BY CELESTE LOURIGAN For the Daily Press
Around 70 people filled the Sigurd Olson Environmental Institute at Northland College Tuesday night to hear about confirmed cases of cougars across Wisconsin.
Adrian Wydeven, a forest wildlife specialist at the Wisconsin Department of Natural Resources (WDNR), has tracked reports of cougars since 1990. But it was almost two decades later before their presence was first confirmed in the state.
Despite their existence, Wydeven said people shouldn’t fear them.
“I think they’re like so many other wildlife species,” he said. “If you learn to respect them, learn how to deal with them, there is no reason to be fearful of them any more than bears, wolves, coyotes and the neighbor’s dog, (which) is still more of a risk than anything else.”
The last native cougar of Wisconsin was killed in 1910, according to Wydeven. Since then, cougars have traveled east to occupy more territory over the past couple decades. There have been nine or 10 different cougars confirmed in Wisconsin since 2008. He added that all were males determined to originate from the nearest breeding population in South Dakota.
Wydeven explained that all cougars seen in Wisconsin have been males because they must leave their native territory after reaching adulthood.
“They have to normally leave because the adult male that occupies that area is not going to tolerate other adult males, including his own offspring,” said Wydeven.
Cougars tend to cover large territories of up to 150 square miles. Wydeven said Wisconsin sightings usually occur as cougars pass through the territory. Female cougars often occupy less space and don’t typically travel as far as males. Two or three female cougars may live within the same territory as a male.
Wydeven expects one day Wisconsin may have a breeding population of cougars. The first sign of that would likely be seen in Minnesota, where there are currently none.
Wydeven said the first cougar spotted in Wisconsin was in Rock County in 2008. Another cougar was sighted in St. Croix, Dunn, Clark and Bayfield Counties from late 2009 to early 2010. The cat wasn’t seen again until June 2011, when DNA testing revealed a dead cougar 1,055 miles away in Connecticut was the same cougar spotted in Wisconsin. Since then, cougars have been spotted locally in Iron, Douglas and Bayfield Counties.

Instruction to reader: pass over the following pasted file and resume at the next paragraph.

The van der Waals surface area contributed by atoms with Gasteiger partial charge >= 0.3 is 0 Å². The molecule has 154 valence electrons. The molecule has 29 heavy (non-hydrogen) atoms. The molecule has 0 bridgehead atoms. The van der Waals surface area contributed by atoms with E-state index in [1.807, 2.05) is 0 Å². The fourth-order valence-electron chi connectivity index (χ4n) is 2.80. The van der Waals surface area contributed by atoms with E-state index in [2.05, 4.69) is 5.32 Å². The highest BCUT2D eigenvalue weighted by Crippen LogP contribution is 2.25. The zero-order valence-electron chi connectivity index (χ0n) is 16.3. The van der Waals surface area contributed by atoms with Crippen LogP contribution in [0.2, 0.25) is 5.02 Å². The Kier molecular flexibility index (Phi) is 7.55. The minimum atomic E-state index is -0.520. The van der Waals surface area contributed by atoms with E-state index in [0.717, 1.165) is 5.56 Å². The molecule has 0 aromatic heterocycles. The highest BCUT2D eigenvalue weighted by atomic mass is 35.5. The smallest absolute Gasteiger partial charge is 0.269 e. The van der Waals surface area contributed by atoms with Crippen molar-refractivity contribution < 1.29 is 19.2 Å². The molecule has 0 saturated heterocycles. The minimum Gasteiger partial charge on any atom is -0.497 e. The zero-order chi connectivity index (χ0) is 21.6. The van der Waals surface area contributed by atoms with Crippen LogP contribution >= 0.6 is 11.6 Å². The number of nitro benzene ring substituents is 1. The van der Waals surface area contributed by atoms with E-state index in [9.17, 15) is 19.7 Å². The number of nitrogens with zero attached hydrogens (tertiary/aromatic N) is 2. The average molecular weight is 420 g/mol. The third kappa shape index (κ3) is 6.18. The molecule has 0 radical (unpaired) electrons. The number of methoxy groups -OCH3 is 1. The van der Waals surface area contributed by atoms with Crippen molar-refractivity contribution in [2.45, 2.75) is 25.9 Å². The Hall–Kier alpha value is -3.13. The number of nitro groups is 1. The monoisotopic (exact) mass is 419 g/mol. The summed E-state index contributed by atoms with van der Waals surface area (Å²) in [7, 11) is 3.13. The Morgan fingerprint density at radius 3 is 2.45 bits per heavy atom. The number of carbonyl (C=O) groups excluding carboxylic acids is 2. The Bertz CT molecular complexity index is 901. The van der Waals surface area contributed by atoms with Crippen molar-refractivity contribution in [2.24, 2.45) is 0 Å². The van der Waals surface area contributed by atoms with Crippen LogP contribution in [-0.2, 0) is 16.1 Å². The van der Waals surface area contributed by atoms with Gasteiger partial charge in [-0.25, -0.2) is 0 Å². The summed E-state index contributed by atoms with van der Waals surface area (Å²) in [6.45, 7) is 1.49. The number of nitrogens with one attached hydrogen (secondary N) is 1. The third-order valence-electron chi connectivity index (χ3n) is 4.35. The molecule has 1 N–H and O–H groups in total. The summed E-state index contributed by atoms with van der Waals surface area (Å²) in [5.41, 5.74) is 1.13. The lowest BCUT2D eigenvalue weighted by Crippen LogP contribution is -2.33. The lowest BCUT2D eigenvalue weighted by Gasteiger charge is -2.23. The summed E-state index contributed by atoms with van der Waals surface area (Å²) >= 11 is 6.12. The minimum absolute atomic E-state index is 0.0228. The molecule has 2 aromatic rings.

Town of Lincoln resident Jack Wichita said the lecture surprised him about the number of confirmed cougar sightings in the area.
“I think that’s exciting and I love the idea of having predators like that here,” said Wichita. “I feel they’re an important part of nature. We’ve been fearful of them for so long and eliminated them for so long. I’m glad they’re back.”
Similarly, Jim Meeker from Gurney said it was exciting to know that there were cougars in the area.
“If I saw one in our woods, the hair on the back of my neck would probably rise up,” said Meeker. “But other than that, just thinking about it, I think it’s sort of neat that there are wild things that we have to be aware of.”
Questions from the audience ranged from the growing population of cougars in South Dakota to how wolves and cougars interact. Wydeven said the number of cougars in South Dakota has grown significantly since his time studying elk there in the 1970s. But he said their numbers are now leveling off to about 200 due in part to hunting of cougars. Concerning how wolves and cougars interact, Wydeven said the two predators have been known to co-exist.
According to Wydeven, most of the cougar sighting reports that the WDNR has received over the years were unlikely or only possible sightings. He said people often mistake other animals for cougars, including bobcats, fishers and wolves.
Wydeven encouraged people who have seen cougars to submit pictures and information about the sighting on the WDNR’s Large Mammal Observation Forum at http://dnr.wi.gov/topic/wildlifehabitat/mammalobsform.asp